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By Elly Blake
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The explosive finale of the New York Times bestselling Frostblood Saga, perfect for fans of Three Dark Crowns, Red Queen, and A Court of Thorns and Roses.
Ruby’s world has changed more than she ever could have imagined. She’s in love with a powerful Frost King. She’s the heir to the Fire Throne. And she may be a Nightblood–the spawn of a vengeful deity hellbent on releasing an imprisoned army of shadowy wraiths. Once freed, these beasts will roam the earth, devouring the spirits of every last person until he or she is nothing but an empty husk.
Ruby is able to control the shadows to a degree, even hosting one in her own body. But will this tenuous connection–which threatens to consume her–be enough to hold the beasts back? With time running out, she must bring Frostbloods and Firebloods together to make a stand against an immortal foe more deadly than any she’s faced. And the price of peace may be her very life.
In this heart-pounding finale of Elly Blake’s gorgeously written and action-packed Frostblood Saga, the fate of Frostbloods, Firebloods, and all of humanity is at stake.
HE WAS LOST, AND ONLY I COULD find him.
My fire-filled palm illuminated the jagged onyx of the endless, twisting tunnels. Shadows followed me, their shapes grotesque against the walls, elated to have finally found prey. They cavorted as they drew out the brutal ecstasy of the hunt. Exhausted, I stumbled over a loose rock, and my upper arm met sharp stone. Hot blood slid down inside my ripped sleeve.
I felt no pain, only urgency. I called Arcus’s name until my throat grew raw. The wind laughed.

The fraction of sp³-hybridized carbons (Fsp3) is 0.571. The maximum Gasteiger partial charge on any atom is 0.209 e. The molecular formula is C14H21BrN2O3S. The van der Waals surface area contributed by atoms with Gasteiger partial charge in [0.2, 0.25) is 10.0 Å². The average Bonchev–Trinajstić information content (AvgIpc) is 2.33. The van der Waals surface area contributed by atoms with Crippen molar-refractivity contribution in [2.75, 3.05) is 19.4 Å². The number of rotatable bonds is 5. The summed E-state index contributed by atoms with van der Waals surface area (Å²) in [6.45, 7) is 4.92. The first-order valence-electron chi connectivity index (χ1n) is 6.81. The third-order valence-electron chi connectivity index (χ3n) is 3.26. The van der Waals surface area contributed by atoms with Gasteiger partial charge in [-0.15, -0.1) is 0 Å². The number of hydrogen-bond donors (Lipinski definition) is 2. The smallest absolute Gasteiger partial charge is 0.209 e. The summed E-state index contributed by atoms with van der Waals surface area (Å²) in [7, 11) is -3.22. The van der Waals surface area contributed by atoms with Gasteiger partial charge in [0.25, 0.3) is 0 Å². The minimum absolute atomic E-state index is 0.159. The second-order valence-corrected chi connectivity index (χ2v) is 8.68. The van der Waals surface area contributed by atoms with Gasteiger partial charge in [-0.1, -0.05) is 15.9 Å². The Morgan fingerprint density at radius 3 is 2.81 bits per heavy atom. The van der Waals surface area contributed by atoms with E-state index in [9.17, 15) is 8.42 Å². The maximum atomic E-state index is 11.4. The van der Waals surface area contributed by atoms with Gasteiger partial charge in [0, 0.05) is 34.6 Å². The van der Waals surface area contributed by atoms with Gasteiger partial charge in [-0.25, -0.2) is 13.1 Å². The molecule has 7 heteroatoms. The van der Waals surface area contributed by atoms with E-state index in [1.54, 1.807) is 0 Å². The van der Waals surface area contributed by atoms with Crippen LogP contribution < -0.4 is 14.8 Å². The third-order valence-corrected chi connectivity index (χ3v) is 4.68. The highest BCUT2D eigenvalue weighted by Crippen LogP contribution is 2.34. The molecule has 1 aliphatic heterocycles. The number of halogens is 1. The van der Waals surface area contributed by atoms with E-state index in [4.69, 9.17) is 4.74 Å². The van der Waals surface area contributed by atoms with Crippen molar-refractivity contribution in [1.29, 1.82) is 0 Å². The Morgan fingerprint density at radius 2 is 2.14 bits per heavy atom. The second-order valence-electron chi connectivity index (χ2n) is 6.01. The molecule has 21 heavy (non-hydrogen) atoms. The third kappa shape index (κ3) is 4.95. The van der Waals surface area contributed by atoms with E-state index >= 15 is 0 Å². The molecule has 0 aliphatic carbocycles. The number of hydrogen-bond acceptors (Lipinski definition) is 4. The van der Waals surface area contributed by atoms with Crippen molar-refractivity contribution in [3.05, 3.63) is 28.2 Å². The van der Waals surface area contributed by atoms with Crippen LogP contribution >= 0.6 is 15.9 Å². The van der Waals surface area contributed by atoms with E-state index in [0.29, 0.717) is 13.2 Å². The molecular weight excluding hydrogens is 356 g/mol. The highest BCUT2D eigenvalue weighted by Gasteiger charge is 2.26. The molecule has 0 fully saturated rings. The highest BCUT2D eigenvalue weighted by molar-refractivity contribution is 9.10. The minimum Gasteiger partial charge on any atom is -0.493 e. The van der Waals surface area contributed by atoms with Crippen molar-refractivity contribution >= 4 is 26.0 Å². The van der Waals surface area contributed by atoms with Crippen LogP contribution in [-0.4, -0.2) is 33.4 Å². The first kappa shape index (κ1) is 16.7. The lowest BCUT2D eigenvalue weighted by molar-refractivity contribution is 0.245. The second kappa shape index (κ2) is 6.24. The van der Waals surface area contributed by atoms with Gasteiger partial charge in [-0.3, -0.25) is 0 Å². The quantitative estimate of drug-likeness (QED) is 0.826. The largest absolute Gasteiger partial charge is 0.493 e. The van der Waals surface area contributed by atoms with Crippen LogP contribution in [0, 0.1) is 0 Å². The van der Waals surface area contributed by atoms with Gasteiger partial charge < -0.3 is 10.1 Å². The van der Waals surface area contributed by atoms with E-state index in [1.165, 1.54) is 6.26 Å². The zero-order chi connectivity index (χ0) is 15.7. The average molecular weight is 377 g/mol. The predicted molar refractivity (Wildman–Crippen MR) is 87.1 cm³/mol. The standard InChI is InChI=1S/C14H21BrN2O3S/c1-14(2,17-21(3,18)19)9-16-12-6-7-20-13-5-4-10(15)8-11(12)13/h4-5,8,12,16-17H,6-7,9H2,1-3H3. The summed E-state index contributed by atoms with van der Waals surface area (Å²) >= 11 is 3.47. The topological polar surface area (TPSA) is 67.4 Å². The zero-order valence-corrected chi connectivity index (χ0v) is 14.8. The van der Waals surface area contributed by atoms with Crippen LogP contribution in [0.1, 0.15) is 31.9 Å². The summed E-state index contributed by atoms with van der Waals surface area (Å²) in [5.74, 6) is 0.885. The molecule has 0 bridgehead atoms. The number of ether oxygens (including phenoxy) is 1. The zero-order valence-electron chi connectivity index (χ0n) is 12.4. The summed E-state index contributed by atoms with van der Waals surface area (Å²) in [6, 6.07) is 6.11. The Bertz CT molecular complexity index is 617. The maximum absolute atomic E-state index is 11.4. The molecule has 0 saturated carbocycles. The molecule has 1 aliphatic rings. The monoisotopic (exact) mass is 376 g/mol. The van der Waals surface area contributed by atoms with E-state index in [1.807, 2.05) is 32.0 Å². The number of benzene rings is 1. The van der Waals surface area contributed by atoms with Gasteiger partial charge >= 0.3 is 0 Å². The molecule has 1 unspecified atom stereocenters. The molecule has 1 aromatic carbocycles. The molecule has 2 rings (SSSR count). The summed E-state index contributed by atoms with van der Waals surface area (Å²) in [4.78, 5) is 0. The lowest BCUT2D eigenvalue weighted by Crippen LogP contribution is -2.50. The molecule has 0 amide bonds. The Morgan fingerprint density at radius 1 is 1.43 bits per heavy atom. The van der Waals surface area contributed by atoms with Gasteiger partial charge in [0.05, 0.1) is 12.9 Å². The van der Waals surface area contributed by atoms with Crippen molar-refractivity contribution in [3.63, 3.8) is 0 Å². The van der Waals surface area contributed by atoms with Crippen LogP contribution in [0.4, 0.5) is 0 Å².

At a fork in the tunnel, I hesitated. If I took the wrong path, I would lose him. And somehow I knew that it would be forever.
I followed the echo. The darkness became a physical thing, devouring light. A whistling breeze made the flame in my palm sputter. My steps slowed. If my fire died, I’d be at the mercy of the shadows. I could taste their greed as darkness closed around me like water, suffocating. Drowning me in night.
I could feel them now, wrapping around me like a thousand moving tentacles, constricting my breath. I screamed and struggled.
Eurus’s laughter rang out, echoing in my ears, my chest, my blood. Fear blanked my mind. The god of the east wind could kill me with a word.
Desperation lent me strength. I lashed out with my foot, connecting with something solid.
The creature howled. The shadows spun me around and gripped my shoulders. I drew back my fist and—
“Ruby! Damn you, wake up!”
A slap stung my cheek. When my other cheek received the same treatment, I shoved at my attacker with both hands. Fire built in my palms.
“Not on my ship, you don’t!” Warm hands gripped my wrists. “No fire, you maniac! You’ll kill us all!”
Blinking against the glare of lanterns, I beheld a livid gaze—dilated black pupils ringed by golden honey-brown.
Not a vengeful god, but a furious prince.
It took a second to register that the tunnels hadn’t been real, Eurus’s voice and the grasping shadows only in my mind. As I tried to remember the details, the rest of the nightmare disappeared like mist. I could only recall shadows and a sense of deep dread.
Kai’s appearance did nothing to soothe my fear. His brow was lowered ominously, his coppery-gold hair in pillow-mussed disarray. He leaned in, his low-voiced ferocity eradicating the remaining cobwebs of my dream.
“What in the everloving blazes did you think you were doing? First you try to hurl yourself over the side and now you’re threatening me with fire on a wooden vessel?” He shook my wrists until the flames in my palms died, his breath hot against my cheek. “If I have to choose, I pick the first option. At least you’ll only kill yourself!”
I’d tried to throw myself overboard? I shivered, imagining the icy water closing over my head. If Kai hadn’t grabbed me…
Obviously, I’d been sleepwalking again. This was getting downright dangerous. Not that I would admit that while accusations were being heaped on my head. It was my nature to fight back.
“Stop shouting at me!” I twisted against his hold, but his fingers and thumbs dug into my wrists like burrs. I gave him a swift, hard kick in the shin. “Let go!”
With a brusque oath in Sudesian, Kai moved back, keeping hold of my wrists. “You’ve bruised me enough for one night, don’t you think, Princess?”